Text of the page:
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I have gotten very familiar with the core functionality of Javascript and now I am aiming at learning DOM manipulation. I have already thought of learning jQeury for this but I don't know if it is good idea to learning it before first getting familiar with the core functionality of the DOM.

Should I first learn the core functionality of the DOM and then learn jQuery? If so, why? Or should I just go on ahead and learn jQuery?

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The DOM is more general, hence it seems more valuable to understand (long-term) –  Adel Mar 25 '12 at 20:55
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3 Answers

up vote 9 down vote accepted

Learn the DOM. By doing that, you will have a better understanding and appreciation for what libraries like jQuery do for you. This also means you'll be better suited in the long run if you must change tools. The DOM will always be there, and is common ground for understanding the fundamental design choices for any given library that interacts with the DOM.

With all that given, I don't think there is anything wrong with learning the DOM alongside jQuery. Especially if you have a project that requires JQuery and needs to get done relatively soon. I think the important thing is that you learn how the DOM works in order to keep yourself decoupled from any particular library.

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There's plenty wrong with "learning the DOM alongside jQuery". The two are mutually exclusive. You either consult the magic $ or learn why hand code is better. Try following the source code in jQuery. It's a pile of spaghetti. –  null Mar 25 '12 at 21:07
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@Matt: I didn't mean to imply that two should be mixed arbitrarily. I meant that someone could, in order to learn, implement a feature using the DOM, and then re-implement it in jQuery. You don't have to look at source code in order to compare how their APIs differ. Especially since both have fairly good documentation. –  Jeremy Heiler Mar 25 '12 at 22:56
    
You can learn a lot about JavaScript from that spaghetti. –  Erik Reppen Jun 13 '13 at 5:21
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jQuery depends on you knowing the DOM because that is what you are manipulating.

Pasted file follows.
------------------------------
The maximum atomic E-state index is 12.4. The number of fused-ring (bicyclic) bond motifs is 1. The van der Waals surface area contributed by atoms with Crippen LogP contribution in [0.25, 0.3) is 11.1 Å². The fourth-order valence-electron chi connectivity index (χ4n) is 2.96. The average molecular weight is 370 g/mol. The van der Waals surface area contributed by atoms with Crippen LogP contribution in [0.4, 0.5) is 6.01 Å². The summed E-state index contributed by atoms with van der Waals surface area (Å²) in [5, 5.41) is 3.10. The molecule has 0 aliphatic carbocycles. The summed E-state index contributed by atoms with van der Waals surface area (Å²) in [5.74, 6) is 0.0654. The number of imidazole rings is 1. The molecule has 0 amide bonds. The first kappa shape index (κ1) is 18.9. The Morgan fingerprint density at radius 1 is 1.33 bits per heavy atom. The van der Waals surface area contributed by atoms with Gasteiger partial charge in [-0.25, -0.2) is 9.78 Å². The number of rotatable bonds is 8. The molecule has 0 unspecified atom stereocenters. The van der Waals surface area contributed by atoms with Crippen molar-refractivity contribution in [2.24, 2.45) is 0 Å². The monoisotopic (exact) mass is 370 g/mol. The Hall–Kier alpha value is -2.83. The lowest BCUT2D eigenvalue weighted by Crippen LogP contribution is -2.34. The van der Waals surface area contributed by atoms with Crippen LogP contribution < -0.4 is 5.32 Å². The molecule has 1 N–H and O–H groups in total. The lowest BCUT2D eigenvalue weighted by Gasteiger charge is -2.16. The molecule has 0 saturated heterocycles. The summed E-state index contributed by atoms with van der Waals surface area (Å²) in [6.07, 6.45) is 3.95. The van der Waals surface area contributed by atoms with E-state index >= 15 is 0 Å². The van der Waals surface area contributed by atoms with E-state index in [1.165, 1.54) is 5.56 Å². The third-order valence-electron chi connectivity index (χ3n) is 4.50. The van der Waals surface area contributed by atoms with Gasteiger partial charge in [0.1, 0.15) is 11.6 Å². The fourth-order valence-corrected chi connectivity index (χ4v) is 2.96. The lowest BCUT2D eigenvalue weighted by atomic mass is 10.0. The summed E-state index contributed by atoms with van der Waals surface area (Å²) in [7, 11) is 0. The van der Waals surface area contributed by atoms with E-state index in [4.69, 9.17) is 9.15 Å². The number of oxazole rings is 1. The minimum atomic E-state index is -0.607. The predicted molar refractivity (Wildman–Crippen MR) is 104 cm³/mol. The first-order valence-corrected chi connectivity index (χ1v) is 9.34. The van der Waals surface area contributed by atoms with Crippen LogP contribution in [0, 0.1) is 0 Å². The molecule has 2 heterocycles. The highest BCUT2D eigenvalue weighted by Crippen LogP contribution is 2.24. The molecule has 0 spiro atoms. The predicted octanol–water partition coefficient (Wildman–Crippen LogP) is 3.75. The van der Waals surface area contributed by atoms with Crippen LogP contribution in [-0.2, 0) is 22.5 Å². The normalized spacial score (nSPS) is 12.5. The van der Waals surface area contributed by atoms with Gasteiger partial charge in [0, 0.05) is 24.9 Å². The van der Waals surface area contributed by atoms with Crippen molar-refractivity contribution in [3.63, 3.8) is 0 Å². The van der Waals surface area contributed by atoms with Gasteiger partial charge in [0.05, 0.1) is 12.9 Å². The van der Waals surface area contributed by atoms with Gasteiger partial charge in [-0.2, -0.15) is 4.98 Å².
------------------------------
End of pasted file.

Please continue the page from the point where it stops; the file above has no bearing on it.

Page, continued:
"There's not much point to jQuery without the DOM"

the DOM is just HTML and has no such dependency on jQuery.
"You can do plenty of static site work with just the DOM"

Of course there's edge cases and exceptions but for general learning purposes I would go by the above.

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"DOM is just HTML" is a strange statement, "HTML is a serialized format of the DOM" would be a better statement –  Raynos Mar 25 '12 at 23:02
    
@Michael, who are you quoting? I agree with the first one. The second one is inaccurate. Perhaps you could put some more thought into it then I might vote for this. –  ScrollerBlaster Oct 13 '12 at 6:31
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It depends.

  • Do you want to support IE6-8 ?
  • Do you have time/desire to learn browser quirks?

If you don't have the time/desire to learn how to fix IE6-8 by hand then using jQuery is not a bad option, note that jQuery is a mediocre solution for cross browser compliant code but it's a quick and dirty solution.

If you don't care about oldIE and have the time to learn the DOM then start reading about the DOM

In an ideal situation you don't need jQuery, your better off using the real DOM API and using polyfills for browser compliance.

Knowing and using the real DOM API increases readability/maintainability because all web developers know the DOM and only some know library X. It also significantly increases performance because abstractions like jQuery are an order of magnitude slower.

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If one lacks the time/desire to learn about IE 6-8, then I'd seriously question their acumen as a "web developer". Shouldn't a driver know how to drive in adverse conditions? –  null Mar 25 '12 at 21:09
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@MattMcDonald your analogy sucks. Try "Shouldn't a driver know how to drive cars from the 40s" and the answer is "if you like antique cars, go for it". If you like legacy browsers, go for it –  Raynos Mar 25 '12 at 22:11
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JQuery improves development even if there are no browser bugs. –  Daniel Little Mar 25 '12 at 22:56
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@Lavinski You mean jQuery trolls all over your development with it's heavy performance penalty and horribly inconsistent and messy API? –  Raynos Mar 25 '12 at 22:59
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@user16764 on average when you look at performance differences its an order of magnitude. This benchmark says jQuery is two orders of magnitude slower (which is an outlier). It's personal experience of seeing hundreds of benchmark that's its roughly an order of magnitude slower. –  Raynos Mar 26 '12 at 1:40
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